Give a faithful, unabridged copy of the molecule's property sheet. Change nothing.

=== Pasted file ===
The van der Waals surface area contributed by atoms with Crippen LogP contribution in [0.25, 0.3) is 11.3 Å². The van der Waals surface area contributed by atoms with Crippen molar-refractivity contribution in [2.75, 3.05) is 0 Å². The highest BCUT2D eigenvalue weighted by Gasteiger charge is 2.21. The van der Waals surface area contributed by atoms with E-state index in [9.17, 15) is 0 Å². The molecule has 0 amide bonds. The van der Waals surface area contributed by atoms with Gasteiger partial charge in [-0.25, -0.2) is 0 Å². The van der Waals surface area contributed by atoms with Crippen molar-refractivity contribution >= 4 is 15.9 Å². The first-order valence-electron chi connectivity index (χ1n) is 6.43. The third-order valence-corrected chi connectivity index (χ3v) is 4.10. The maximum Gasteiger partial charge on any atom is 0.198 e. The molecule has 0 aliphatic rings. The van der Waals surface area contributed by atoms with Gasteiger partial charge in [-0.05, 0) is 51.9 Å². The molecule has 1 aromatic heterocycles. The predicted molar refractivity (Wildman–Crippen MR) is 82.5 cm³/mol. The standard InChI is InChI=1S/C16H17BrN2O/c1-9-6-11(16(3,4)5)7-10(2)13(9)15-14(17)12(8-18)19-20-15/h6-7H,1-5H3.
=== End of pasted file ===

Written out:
The van der Waals surface area contributed by atoms with Crippen LogP contribution in [0.25, 0.3) is 11.3 Å². The van der Waals surface area contributed by atoms with Crippen molar-refractivity contribution in [2.75, 3.05) is 0 Å². The highest BCUT2D eigenvalue weighted by Gasteiger charge is 2.21. The van der Waals surface area contributed by atoms with E-state index in [9.17, 15) is 0 Å². The molecule has 0 amide bonds. The van der Waals surface area contributed by atoms with Gasteiger partial charge in [-0.25, -0.2) is 0 Å². The van der Waals surface area contributed by atoms with Crippen molar-refractivity contribution >= 4 is 15.9 Å². The first-order valence-electron chi connectivity index (χ1n) is 6.43. The third-order valence-corrected chi connectivity index (χ3v) is 4.10. The maximum Gasteiger partial charge on any atom is 0.198 e. The molecule has 0 aliphatic rings. The van der Waals surface area contributed by atoms with Gasteiger partial charge in [-0.05, 0) is 51.9 Å². The molecule has 1 aromatic heterocycles. The predicted molar refractivity (Wildman–Crippen MR) is 82.5 cm³/mol. The standard InChI is InChI=1S/C16H17BrN2O/c1-9-6-11(16(3,4)5)7-10(2)13(9)15-14(17)12(8-18)19-20-15/h6-7H,1-5H3.